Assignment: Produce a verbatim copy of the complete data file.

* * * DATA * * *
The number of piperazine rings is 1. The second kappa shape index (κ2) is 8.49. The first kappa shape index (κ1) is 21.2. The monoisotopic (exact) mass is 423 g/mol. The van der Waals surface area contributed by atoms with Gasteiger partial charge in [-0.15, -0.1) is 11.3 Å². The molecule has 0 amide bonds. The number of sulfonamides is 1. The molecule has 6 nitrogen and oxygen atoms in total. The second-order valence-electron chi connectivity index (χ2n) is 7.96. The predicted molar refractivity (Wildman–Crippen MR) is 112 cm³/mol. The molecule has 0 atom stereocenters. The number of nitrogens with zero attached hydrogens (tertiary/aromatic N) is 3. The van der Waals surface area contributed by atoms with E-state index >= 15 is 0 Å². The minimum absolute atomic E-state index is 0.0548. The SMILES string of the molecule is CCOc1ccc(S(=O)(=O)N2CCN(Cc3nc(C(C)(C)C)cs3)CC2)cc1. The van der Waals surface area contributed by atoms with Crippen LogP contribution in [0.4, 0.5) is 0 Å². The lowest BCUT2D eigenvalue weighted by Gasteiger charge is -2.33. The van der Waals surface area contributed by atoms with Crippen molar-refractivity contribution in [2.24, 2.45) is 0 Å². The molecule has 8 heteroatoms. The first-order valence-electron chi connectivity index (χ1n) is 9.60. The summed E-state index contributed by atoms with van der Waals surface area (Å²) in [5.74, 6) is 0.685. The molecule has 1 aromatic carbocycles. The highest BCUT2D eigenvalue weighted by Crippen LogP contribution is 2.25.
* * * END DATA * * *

The number of piperazine rings is 1. The second kappa shape index (κ2) is 8.49. The first kappa shape index (κ1) is 21.2. The monoisotopic (exact) mass is 423 g/mol. The van der Waals surface area contributed by atoms with Gasteiger partial charge in [-0.15, -0.1) is 11.3 Å². The molecule has 0 amide bonds. The number of sulfonamides is 1. The molecule has 6 nitrogen and oxygen atoms in total. The second-order valence-electron chi connectivity index (χ2n) is 7.96. The predicted molar refractivity (Wildman–Crippen MR) is 112 cm³/mol. The molecule has 0 atom stereocenters. The number of nitrogens with zero attached hydrogens (tertiary/aromatic N) is 3. The van der Waals surface area contributed by atoms with E-state index >= 15 is 0 Å². The minimum absolute atomic E-state index is 0.0548. The SMILES string of the molecule is CCOc1ccc(S(=O)(=O)N2CCN(Cc3nc(C(C)(C)C)cs3)CC2)cc1. The van der Waals surface area contributed by atoms with Crippen LogP contribution in [0.4, 0.5) is 0 Å². The lowest BCUT2D eigenvalue weighted by Gasteiger charge is -2.33. The van der Waals surface area contributed by atoms with Crippen molar-refractivity contribution in [2.24, 2.45) is 0 Å². The molecule has 8 heteroatoms. The first-order valence-electron chi connectivity index (χ1n) is 9.60. The summed E-state index contributed by atoms with van der Waals surface area (Å²) in [5.74, 6) is 0.685. The molecule has 1 aromatic carbocycles. The highest BCUT2D eigenvalue weighted by Crippen LogP contribution is 2.25.